The dust is starting to settle in Basra, and the consensus that’s emerging is that we know who won, and we know who lost, but we don’t know what happened. Now if that’s not a metaphor for the Iraq War in general, I don’t know what is.
First up among the unanswered questions seems to be, What the heck was Maliki thinking in pulling the trigger on this one? Retired Major William “Mac” McCallister writing over at Danger Room suggests that the battle was a form of “negotiation” between Maliki and al-Sadr:
The short-term objective is to assist Sadr in ridding himself of rogue elements so as to make him a more stable long-term political partner and more reliable participant in governance. The Maliki government, although it seeks to consolidate its hold on power knows it can not do so without the help of Sadr.
Malcolm Nance suggested the Basra operation was an extension of Surge tactics to the South, in an attempt to splinter JAM cells off from the militia to then target them one by one. Al-Sadr didn’t play along, whether out of strength or weakness, and in calling Maliki’s bluff, exposed the Iraqi Security Forces’ not-quite-ready for prime time status. Nance also wondered out loud something that had occurred to me:
Unfortunately, the Basrah Operation may have also been an attempt at a Hail Mary pass for both General Petraeus and Ambassador Ryan Crocker in the heart of the election season. To show dramatic tangible gains all across Iraq would bolster the President’s case for continuing the war.
If so, it was a mammoth miscalculation, primarily due to the ISF’s weakness, but possibly due to Moqtada’s deceptive strength. Gareth Porter argued that the Bush administration and Maliki were lulled into a sense of false security by al-Sadr’s refusal to militarily respond to the “cordon and search” operations that have targeted JAM fighters for the past year. Believing that al-Sadr was either militarily weakened or under orders from Iran to stand down, they felt emboldened to move in for the kill in Basra:
That assumption ignored the evidence that Muqtada had been avoiding major combat because he was reorganizing and rebuilding the Mahdi Army into a more effective force. Thousands of Mahdi Army fighters, including top commanders, were sent to Iran for training – not as “rogue elements”, as suggested by the US command, but with Muqtada’s full support. . .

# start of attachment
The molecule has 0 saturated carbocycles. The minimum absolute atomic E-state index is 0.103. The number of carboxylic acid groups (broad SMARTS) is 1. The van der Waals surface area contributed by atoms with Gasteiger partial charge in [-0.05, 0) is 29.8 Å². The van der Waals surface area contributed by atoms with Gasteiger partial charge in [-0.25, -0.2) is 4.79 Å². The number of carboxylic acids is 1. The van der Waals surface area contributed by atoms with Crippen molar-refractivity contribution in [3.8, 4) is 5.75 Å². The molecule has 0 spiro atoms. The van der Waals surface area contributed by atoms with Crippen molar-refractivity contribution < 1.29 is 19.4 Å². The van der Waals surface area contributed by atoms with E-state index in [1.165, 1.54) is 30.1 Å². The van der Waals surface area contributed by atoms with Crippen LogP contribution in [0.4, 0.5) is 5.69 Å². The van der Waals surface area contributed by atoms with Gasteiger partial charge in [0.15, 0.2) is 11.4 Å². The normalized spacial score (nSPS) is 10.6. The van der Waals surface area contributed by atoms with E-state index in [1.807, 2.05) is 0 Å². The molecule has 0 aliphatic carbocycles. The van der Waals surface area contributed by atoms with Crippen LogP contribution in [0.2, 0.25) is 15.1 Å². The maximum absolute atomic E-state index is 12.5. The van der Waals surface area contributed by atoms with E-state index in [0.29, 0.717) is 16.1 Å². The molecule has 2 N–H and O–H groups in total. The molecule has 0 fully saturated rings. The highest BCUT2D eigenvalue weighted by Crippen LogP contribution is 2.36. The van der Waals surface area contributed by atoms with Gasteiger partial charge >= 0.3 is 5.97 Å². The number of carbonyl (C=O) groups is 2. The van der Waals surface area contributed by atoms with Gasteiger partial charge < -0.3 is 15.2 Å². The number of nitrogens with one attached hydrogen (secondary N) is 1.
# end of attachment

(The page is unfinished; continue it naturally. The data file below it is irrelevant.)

Last week, a Mahdi Army commander in Sadr City in Baghdad was quoted by The Canadian Press as saying, “We are now better organized, have better weapons, command centers and easy access to logistical and financial support.”
That might be true, but the fact remains that al-Sadr’s militia suffered heavy losses, and there’s still no word on whether those captured in the fighting will be released, one of his conditions for standing down.
Ultimately, though, the outcome of the battle has as much to do with political perceptions as military realities, and on the perception front, Sam Brannen’s analysis seems to sum it all up best:
Sadr has once again turned a seeming loss into an undeniable win, and his political power has increased accordingly, to the befuddlement of the government of Iraq and the United States. . .
One thing I’ve noticed about al-Sadr is that not only does he have a knack for getting up off the canvas, he seems to do it right when everybody’s counted him out. Besides al-Sadr, of course, the other big winner is Iran which, by all accounts, not only trained the Mahdi forces, but brokered the ceasefire between him and Maliki.
Keep in mind that who actually wins or loses in Iraq usually has little bearing on what actually happens there. So what kind of impact Basra will have on the balance of military power between the rival Shiite factions, on Iraqi politics, and as importantly on American politics is anybody’s guess. This morning I found myself thinking about the Shays Rebellion, in the context of how unrealistic it is to expect the central Iraqi government to solidify power without more Basras on the horizon. Turns out the CSMonitor (via Marc Lynch) drew the same parallel, but in the context of Basra being the catalyst for real political reconciliation in Baghdad.